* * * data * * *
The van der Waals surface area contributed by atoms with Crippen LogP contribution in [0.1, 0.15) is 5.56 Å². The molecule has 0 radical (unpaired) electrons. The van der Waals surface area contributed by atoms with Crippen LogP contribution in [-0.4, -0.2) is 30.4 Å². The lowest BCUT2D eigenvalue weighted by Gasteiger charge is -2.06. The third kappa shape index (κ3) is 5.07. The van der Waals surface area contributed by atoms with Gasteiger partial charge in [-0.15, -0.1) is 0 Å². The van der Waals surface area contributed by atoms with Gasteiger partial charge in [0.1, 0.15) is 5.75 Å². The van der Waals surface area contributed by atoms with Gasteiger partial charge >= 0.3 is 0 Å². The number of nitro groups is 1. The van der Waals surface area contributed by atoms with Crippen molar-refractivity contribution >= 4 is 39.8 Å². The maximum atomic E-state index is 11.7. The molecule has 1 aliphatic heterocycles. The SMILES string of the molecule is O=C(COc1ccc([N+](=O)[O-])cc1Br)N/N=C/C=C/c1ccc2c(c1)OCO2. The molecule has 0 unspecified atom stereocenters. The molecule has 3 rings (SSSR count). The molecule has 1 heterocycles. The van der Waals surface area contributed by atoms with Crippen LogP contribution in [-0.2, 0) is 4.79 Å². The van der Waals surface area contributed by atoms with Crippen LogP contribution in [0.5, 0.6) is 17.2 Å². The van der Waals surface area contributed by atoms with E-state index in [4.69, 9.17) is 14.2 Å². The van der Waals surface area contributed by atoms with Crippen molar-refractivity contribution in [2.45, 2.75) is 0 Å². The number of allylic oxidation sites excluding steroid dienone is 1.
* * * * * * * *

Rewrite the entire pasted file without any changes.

The van der Waals surface area contributed by atoms with Crippen LogP contribution in [0.1, 0.15) is 5.56 Å². The molecule has 0 radical (unpaired) electrons. The van der Waals surface area contributed by atoms with Crippen LogP contribution in [-0.4, -0.2) is 30.4 Å². The lowest BCUT2D eigenvalue weighted by Gasteiger charge is -2.06. The third kappa shape index (κ3) is 5.07. The van der Waals surface area contributed by atoms with Gasteiger partial charge in [-0.15, -0.1) is 0 Å². The van der Waals surface area contributed by atoms with Gasteiger partial charge in [0.1, 0.15) is 5.75 Å². The van der Waals surface area contributed by atoms with Gasteiger partial charge >= 0.3 is 0 Å². The number of nitro groups is 1. The van der Waals surface area contributed by atoms with Crippen molar-refractivity contribution >= 4 is 39.8 Å². The maximum atomic E-state index is 11.7. The molecule has 1 aliphatic heterocycles. The SMILES string of the molecule is O=C(COc1ccc([N+](=O)[O-])cc1Br)N/N=C/C=C/c1ccc2c(c1)OCO2. The molecule has 0 unspecified atom stereocenters. The molecule has 3 rings (SSSR count). The molecule has 1 heterocycles. The van der Waals surface area contributed by atoms with Crippen LogP contribution in [-0.2, 0) is 4.79 Å². The van der Waals surface area contributed by atoms with Crippen LogP contribution in [0.5, 0.6) is 17.2 Å². The van der Waals surface area contributed by atoms with E-state index in [4.69, 9.17) is 14.2 Å². The van der Waals surface area contributed by atoms with Crippen molar-refractivity contribution in [2.45, 2.75) is 0 Å². The number of allylic oxidation sites excluding steroid dienone is 1.